This is the final day of the 30 paintings 30 days challenge from artist/blogger Leslie Saeta. Although I didn’t get all thirty paintings posted, the challenge has jump started my year and I am happy for that little push. I have posted more on my blog than usual finding that I could actually write faster and show a work in progress or final piece. I tend to wait til it is totally finished before letting it out in the world. But there is something to be said for letting people see the “struggle” of a piece too. This piece was conceived while sitting in an airport waiting for a flight back to cold NH. I thought how lovely the warm air had been in Florida visiting my gallery Galerie du Soleil in Naples. So this snowbird idea came to me–how could I show both FL and NH landscapes in one painting. And here is my first effort at doing just that. Let me now your thoughts! 24×48, acrylic on canvas, One Sun, Two Loves.
It is never a simple thing, painting. It is always a matter of selection–from color and medium, size and proportion, orientation and surface, brushes or knives, scruffy or smooth, thick or thin, garrish or quiet, thoughtful or bold, clean or complicated. This image of a small red dory is seemingly simple but has so many paint overs it weighs more than you think! It was a challenge to make a surface complex enough to be interesting yet simple enough to have the little dory (that sits in Provincetown, MA harbor) still be the star of the show. The actual red-orange color is a good amount brighter in real life but I think you get the idea here. A huge amount of blues balance the hot spot of red at the lower part of this painting. And that’s all this one was really about. But you are always welcome to have your own idea of what you see and feel in a painting. 18×36, acrylic on canvas. This is part of the 30 paintings/30 days challenge presented by Leslie Saeta on her blog,http://www.lesliesaeta.blogspot.com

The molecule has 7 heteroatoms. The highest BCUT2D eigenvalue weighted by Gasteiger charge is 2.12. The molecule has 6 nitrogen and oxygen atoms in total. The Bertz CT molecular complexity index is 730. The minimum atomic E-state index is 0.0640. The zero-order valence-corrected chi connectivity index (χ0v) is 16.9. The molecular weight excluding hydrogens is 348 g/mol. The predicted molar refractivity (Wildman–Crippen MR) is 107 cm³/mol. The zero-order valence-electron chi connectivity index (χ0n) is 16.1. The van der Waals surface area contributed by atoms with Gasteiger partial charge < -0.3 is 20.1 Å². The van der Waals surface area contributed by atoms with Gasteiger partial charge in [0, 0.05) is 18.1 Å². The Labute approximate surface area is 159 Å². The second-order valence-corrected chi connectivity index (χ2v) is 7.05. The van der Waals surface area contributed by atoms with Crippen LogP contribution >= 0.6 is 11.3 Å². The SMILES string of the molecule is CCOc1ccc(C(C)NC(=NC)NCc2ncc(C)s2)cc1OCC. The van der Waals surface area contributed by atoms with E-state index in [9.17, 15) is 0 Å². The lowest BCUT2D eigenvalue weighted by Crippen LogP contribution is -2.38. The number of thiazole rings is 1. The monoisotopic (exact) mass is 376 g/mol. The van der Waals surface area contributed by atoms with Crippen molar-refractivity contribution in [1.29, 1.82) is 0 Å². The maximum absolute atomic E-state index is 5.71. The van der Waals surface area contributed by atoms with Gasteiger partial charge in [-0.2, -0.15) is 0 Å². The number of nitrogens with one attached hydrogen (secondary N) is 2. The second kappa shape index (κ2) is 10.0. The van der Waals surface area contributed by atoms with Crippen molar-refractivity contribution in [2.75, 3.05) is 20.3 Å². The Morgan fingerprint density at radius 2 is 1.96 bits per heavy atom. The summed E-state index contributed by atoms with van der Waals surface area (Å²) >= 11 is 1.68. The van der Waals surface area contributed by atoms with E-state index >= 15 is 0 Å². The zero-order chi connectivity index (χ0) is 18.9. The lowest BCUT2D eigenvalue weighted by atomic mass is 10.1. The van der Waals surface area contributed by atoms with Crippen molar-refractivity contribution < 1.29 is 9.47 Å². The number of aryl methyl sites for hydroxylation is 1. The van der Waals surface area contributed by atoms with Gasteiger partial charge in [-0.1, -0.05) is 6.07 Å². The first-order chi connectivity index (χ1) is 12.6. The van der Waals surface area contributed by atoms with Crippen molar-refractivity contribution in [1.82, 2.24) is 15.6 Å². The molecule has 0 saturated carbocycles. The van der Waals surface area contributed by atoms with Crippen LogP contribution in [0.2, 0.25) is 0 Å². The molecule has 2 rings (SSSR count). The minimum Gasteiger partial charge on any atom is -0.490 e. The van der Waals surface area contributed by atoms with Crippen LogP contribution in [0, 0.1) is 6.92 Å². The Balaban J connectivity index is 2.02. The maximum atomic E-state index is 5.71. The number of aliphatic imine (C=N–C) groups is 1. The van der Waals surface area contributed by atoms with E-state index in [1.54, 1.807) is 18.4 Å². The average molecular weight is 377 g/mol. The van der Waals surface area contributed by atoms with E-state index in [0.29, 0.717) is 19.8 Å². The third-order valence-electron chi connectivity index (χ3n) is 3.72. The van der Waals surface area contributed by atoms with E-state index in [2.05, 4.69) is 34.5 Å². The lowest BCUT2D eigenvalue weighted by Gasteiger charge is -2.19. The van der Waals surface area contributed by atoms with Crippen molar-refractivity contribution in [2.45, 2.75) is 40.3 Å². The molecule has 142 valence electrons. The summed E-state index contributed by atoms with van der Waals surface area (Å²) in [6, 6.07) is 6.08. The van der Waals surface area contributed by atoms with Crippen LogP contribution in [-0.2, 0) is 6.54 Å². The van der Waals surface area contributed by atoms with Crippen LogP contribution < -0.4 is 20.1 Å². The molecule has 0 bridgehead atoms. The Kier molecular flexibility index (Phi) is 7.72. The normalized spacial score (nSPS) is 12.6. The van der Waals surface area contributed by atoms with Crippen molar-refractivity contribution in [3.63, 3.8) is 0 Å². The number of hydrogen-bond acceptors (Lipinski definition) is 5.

Definitely in boat mode in the studio today. I have so much reference material from my residency on Cape Cod this past summer. I felt compelled today to dig into my sketchbooks and select imagery to push further along. I started several small format works on various media–panels, canvas and paper. Just one of those high energy, high result days in the studio. Looking forward to seeing where all these starts lead. This piece is titled, “Afloat at the End”, obviously a boat at the end of a pier but suggests that maybe it is getting ready to go somewhere–or maybe just came back. Either way it is still seaworthy and ready for another day. 5×7, acrylic on paper, Afloat at the End.